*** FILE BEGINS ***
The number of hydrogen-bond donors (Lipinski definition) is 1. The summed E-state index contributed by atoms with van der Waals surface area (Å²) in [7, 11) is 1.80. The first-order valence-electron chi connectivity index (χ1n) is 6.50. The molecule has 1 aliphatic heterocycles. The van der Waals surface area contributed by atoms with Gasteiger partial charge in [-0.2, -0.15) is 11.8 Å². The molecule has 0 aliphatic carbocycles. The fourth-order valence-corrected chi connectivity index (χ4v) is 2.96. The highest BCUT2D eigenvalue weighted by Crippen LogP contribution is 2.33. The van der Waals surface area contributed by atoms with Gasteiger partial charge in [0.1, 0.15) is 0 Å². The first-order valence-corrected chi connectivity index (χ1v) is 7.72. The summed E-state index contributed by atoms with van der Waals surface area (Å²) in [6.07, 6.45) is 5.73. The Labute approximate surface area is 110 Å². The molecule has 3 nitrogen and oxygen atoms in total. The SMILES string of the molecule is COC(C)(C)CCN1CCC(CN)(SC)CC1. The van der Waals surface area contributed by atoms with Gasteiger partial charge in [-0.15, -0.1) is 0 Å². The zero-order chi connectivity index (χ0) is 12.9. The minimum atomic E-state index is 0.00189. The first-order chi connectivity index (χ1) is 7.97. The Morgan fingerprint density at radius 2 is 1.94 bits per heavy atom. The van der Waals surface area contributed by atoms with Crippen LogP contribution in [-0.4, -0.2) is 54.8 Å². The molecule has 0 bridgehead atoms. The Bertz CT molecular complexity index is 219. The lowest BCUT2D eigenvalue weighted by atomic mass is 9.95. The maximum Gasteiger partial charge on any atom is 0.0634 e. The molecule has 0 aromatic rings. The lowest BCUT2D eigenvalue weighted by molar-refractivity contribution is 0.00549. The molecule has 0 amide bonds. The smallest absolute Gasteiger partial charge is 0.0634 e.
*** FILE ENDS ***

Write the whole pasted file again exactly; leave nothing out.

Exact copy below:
The number of hydrogen-bond donors (Lipinski definition) is 1. The summed E-state index contributed by atoms with van der Waals surface area (Å²) in [7, 11) is 1.80. The first-order valence-electron chi connectivity index (χ1n) is 6.50. The molecule has 1 aliphatic heterocycles. The van der Waals surface area contributed by atoms with Gasteiger partial charge in [-0.2, -0.15) is 11.8 Å². The molecule has 0 aliphatic carbocycles. The fourth-order valence-corrected chi connectivity index (χ4v) is 2.96. The highest BCUT2D eigenvalue weighted by Crippen LogP contribution is 2.33. The van der Waals surface area contributed by atoms with Gasteiger partial charge in [0.1, 0.15) is 0 Å². The first-order valence-corrected chi connectivity index (χ1v) is 7.72. The summed E-state index contributed by atoms with van der Waals surface area (Å²) in [6.07, 6.45) is 5.73. The Labute approximate surface area is 110 Å². The molecule has 3 nitrogen and oxygen atoms in total. The SMILES string of the molecule is COC(C)(C)CCN1CCC(CN)(SC)CC1. The van der Waals surface area contributed by atoms with Gasteiger partial charge in [-0.15, -0.1) is 0 Å². The zero-order chi connectivity index (χ0) is 12.9. The minimum atomic E-state index is 0.00189. The first-order chi connectivity index (χ1) is 7.97. The Morgan fingerprint density at radius 2 is 1.94 bits per heavy atom. The van der Waals surface area contributed by atoms with Crippen LogP contribution in [-0.4, -0.2) is 54.8 Å². The molecule has 0 bridgehead atoms. The Bertz CT molecular complexity index is 219. The lowest BCUT2D eigenvalue weighted by atomic mass is 9.95. The maximum Gasteiger partial charge on any atom is 0.0634 e. The molecule has 0 aromatic rings. The lowest BCUT2D eigenvalue weighted by molar-refractivity contribution is 0.00549. The molecule has 0 amide bonds. The smallest absolute Gasteiger partial charge is 0.0634 e.